Earlier this month the European Union issued a declaration requiring states that are seeking to join the Union to respect the rights of their lesbian, gay, bisexual, and transgender (LGBT) citizens. This declaration is an important step forward in increasing the acceptance of LGBT individuals in Europe and removing legal discrimination from the region. There are currently several states that are officially candidates for admission, including Iceland, Turkey, and Serbia. These states will now be required to remove all legal discrimination based on sexual orientation from their state frameworks in order to join the EU.
In their declaration, the EU Commission states that respect for LGBT rights was an “integral part of the criteria for admission.” This means that each candidate state will now be thoroughly assessed on their actions towards their LGBT citizens before they can enter the Union. Only those states that allow no discrimination on the basis of sexual orientation or gender identity or expression will continue to be considered for entrance into the Union. Thus “accession of a country will not be possible if certain LGBT rights are not put into law and into practice.”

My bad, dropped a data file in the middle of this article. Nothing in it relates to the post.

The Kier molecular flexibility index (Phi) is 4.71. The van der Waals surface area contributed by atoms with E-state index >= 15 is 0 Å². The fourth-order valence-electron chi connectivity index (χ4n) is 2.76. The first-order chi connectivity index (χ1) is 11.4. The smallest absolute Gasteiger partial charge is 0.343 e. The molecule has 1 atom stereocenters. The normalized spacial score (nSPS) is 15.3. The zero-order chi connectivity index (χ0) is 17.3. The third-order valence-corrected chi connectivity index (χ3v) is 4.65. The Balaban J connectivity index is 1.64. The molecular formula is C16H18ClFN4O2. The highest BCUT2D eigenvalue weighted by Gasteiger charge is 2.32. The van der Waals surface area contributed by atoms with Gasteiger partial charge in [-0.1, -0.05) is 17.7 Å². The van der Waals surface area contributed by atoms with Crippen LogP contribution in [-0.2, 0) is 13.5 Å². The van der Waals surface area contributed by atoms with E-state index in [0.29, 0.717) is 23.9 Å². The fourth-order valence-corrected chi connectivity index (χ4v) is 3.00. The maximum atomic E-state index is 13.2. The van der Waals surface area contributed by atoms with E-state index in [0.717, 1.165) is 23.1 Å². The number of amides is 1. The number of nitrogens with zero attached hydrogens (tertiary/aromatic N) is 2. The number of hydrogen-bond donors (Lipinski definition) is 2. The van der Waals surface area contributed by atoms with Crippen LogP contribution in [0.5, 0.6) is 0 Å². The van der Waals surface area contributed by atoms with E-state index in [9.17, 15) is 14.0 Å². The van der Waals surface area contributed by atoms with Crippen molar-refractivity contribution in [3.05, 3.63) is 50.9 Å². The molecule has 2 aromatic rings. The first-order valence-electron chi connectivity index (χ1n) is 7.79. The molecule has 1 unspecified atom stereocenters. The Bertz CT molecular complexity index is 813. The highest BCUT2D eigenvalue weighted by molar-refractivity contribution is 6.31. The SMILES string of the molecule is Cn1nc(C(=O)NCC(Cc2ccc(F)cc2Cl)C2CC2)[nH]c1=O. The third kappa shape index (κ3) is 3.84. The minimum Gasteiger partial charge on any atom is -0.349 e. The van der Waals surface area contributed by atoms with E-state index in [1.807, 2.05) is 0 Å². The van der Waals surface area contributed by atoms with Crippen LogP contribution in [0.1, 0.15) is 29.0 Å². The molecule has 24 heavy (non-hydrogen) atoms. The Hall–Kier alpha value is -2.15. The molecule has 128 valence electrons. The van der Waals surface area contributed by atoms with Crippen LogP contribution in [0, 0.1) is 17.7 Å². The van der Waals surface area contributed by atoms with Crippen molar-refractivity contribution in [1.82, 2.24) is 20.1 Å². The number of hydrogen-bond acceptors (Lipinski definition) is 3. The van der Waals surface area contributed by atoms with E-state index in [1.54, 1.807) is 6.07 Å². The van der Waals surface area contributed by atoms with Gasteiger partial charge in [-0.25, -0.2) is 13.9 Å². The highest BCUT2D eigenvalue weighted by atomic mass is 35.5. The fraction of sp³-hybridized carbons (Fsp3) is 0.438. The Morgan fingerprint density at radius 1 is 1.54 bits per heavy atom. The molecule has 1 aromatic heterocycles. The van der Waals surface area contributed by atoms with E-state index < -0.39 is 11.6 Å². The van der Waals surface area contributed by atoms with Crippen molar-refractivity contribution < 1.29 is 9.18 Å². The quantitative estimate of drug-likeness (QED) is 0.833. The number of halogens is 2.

Since many countries want to join the EU for strong economic and political reasons, this declaration will hopefully push forward progress on LGBT acceptance around Europe. Several countries that wish to be considered for EU candidacy but allow extensive LGBT discrimination in their borders, such as Armenia, will be forced to change their legal systems and cultures of discrimination to respect the rights of their minorities. The EU commission has also pledged to “report annually on the progress made by [candidate] countries with regard to the situation of the LGBT community.” Therefore, many states will be required to reevaluate how they treat their LGBT citizens. Unless such states start respecting LGBT rights, their dreams to gain membership in the prestigious European Union will not become a reality.